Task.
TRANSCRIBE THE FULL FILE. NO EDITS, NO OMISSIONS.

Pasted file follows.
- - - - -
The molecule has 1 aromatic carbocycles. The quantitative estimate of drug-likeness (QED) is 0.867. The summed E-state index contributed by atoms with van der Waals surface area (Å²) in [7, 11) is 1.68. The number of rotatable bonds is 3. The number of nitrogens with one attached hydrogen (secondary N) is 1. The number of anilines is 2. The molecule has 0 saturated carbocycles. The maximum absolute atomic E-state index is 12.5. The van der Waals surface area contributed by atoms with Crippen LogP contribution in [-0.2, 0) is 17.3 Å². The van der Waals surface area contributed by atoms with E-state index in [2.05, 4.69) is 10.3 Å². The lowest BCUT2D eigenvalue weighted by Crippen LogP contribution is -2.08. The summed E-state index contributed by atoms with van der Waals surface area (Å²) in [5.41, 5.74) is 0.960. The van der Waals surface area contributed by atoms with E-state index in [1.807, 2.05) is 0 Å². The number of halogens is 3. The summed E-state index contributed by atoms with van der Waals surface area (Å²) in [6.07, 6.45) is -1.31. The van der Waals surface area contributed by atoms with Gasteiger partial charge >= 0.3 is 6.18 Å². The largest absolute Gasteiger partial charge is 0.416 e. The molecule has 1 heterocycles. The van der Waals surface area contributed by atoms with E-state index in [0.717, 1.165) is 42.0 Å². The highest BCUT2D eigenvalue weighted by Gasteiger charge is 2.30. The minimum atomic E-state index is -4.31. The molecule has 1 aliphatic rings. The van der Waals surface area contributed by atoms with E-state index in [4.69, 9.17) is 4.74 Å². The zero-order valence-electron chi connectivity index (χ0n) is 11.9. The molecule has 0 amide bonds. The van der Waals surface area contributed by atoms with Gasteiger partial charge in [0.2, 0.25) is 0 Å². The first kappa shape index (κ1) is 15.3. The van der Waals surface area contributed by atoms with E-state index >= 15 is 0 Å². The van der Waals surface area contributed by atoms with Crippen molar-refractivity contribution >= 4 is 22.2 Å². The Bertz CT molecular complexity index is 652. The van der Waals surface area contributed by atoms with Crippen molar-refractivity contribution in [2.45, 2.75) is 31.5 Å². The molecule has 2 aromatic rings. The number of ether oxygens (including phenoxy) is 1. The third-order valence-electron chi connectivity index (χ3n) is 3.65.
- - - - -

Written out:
The molecule has 1 aromatic carbocycles. The quantitative estimate of drug-likeness (QED) is 0.867. The summed E-state index contributed by atoms with van der Waals surface area (Å²) in [7, 11) is 1.68. The number of rotatable bonds is 3. The number of nitrogens with one attached hydrogen (secondary N) is 1. The number of anilines is 2. The molecule has 0 saturated carbocycles. The maximum absolute atomic E-state index is 12.5. The van der Waals surface area contributed by atoms with Crippen LogP contribution in [-0.2, 0) is 17.3 Å². The van der Waals surface area contributed by atoms with E-state index in [2.05, 4.69) is 10.3 Å². The lowest BCUT2D eigenvalue weighted by Crippen LogP contribution is -2.08. The summed E-state index contributed by atoms with van der Waals surface area (Å²) in [5.41, 5.74) is 0.960. The van der Waals surface area contributed by atoms with E-state index in [1.807, 2.05) is 0 Å². The number of halogens is 3. The summed E-state index contributed by atoms with van der Waals surface area (Å²) in [6.07, 6.45) is -1.31. The van der Waals surface area contributed by atoms with Gasteiger partial charge >= 0.3 is 6.18 Å². The largest absolute Gasteiger partial charge is 0.416 e. The molecule has 1 heterocycles. The van der Waals surface area contributed by atoms with E-state index in [0.717, 1.165) is 42.0 Å². The highest BCUT2D eigenvalue weighted by Gasteiger charge is 2.30. The minimum atomic E-state index is -4.31. The molecule has 1 aliphatic rings. The van der Waals surface area contributed by atoms with E-state index in [4.69, 9.17) is 4.74 Å². The zero-order valence-electron chi connectivity index (χ0n) is 11.9. The molecule has 0 amide bonds. The van der Waals surface area contributed by atoms with Gasteiger partial charge in [0.2, 0.25) is 0 Å². The first kappa shape index (κ1) is 15.3. The van der Waals surface area contributed by atoms with E-state index >= 15 is 0 Å². The van der Waals surface area contributed by atoms with Crippen molar-refractivity contribution >= 4 is 22.2 Å². The Bertz CT molecular complexity index is 652. The van der Waals surface area contributed by atoms with Crippen molar-refractivity contribution in [2.45, 2.75) is 31.5 Å². The molecule has 2 aromatic rings. The number of ether oxygens (including phenoxy) is 1. The third-order valence-electron chi connectivity index (χ3n) is 3.65.